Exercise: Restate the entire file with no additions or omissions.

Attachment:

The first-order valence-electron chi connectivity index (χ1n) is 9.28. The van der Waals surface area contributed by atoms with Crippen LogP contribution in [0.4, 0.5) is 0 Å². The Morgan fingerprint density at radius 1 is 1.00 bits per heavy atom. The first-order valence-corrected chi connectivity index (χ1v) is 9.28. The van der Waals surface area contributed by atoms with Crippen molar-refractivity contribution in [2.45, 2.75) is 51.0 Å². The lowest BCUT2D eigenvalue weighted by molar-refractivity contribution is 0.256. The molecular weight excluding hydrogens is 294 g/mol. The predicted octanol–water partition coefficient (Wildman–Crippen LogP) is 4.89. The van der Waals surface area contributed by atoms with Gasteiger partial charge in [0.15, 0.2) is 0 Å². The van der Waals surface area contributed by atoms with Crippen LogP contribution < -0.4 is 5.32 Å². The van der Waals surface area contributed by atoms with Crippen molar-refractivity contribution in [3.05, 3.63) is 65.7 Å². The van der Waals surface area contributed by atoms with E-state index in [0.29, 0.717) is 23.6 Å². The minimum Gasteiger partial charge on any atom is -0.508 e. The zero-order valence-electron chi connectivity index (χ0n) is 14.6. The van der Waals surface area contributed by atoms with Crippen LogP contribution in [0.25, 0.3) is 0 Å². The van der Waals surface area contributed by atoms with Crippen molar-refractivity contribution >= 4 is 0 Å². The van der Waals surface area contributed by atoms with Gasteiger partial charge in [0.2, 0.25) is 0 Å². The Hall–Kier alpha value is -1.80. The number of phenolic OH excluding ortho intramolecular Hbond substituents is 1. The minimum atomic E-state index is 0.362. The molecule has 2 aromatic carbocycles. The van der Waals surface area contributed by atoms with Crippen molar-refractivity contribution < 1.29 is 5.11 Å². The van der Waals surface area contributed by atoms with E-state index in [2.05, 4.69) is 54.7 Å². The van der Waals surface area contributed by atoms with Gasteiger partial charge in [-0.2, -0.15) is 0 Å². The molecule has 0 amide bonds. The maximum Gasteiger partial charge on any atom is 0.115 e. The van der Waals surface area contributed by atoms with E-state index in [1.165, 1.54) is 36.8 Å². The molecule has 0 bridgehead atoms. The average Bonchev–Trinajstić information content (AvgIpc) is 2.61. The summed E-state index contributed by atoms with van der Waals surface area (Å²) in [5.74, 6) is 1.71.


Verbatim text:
The first-order valence-electron chi connectivity index (χ1n) is 9.28. The van der Waals surface area contributed by atoms with Crippen LogP contribution in [0.4, 0.5) is 0 Å². The Morgan fingerprint density at radius 1 is 1.00 bits per heavy atom. The first-order valence-corrected chi connectivity index (χ1v) is 9.28. The van der Waals surface area contributed by atoms with Crippen molar-refractivity contribution in [2.45, 2.75) is 51.0 Å². The lowest BCUT2D eigenvalue weighted by molar-refractivity contribution is 0.256. The molecular weight excluding hydrogens is 294 g/mol. The predicted octanol–water partition coefficient (Wildman–Crippen LogP) is 4.89. The van der Waals surface area contributed by atoms with Gasteiger partial charge in [0.15, 0.2) is 0 Å². The van der Waals surface area contributed by atoms with Crippen LogP contribution < -0.4 is 5.32 Å². The van der Waals surface area contributed by atoms with Crippen molar-refractivity contribution in [3.05, 3.63) is 65.7 Å². The van der Waals surface area contributed by atoms with E-state index in [0.29, 0.717) is 23.6 Å². The minimum Gasteiger partial charge on any atom is -0.508 e. The zero-order valence-electron chi connectivity index (χ0n) is 14.6. The van der Waals surface area contributed by atoms with Crippen LogP contribution in [0.25, 0.3) is 0 Å². The van der Waals surface area contributed by atoms with Crippen molar-refractivity contribution >= 4 is 0 Å². The van der Waals surface area contributed by atoms with Gasteiger partial charge in [0.2, 0.25) is 0 Å². The Hall–Kier alpha value is -1.80. The number of phenolic OH excluding ortho intramolecular Hbond substituents is 1. The minimum atomic E-state index is 0.362. The molecule has 2 aromatic carbocycles. The van der Waals surface area contributed by atoms with Crippen molar-refractivity contribution < 1.29 is 5.11 Å². The van der Waals surface area contributed by atoms with E-state index in [2.05, 4.69) is 54.7 Å². The van der Waals surface area contributed by atoms with Gasteiger partial charge in [-0.2, -0.15) is 0 Å². The molecule has 0 amide bonds. The maximum Gasteiger partial charge on any atom is 0.115 e. The van der Waals surface area contributed by atoms with E-state index in [1.165, 1.54) is 36.8 Å². The molecule has 0 bridgehead atoms. The average Bonchev–Trinajstić information content (AvgIpc) is 2.61. The summed E-state index contributed by atoms with van der Waals surface area (Å²) in [5.74, 6) is 1.71.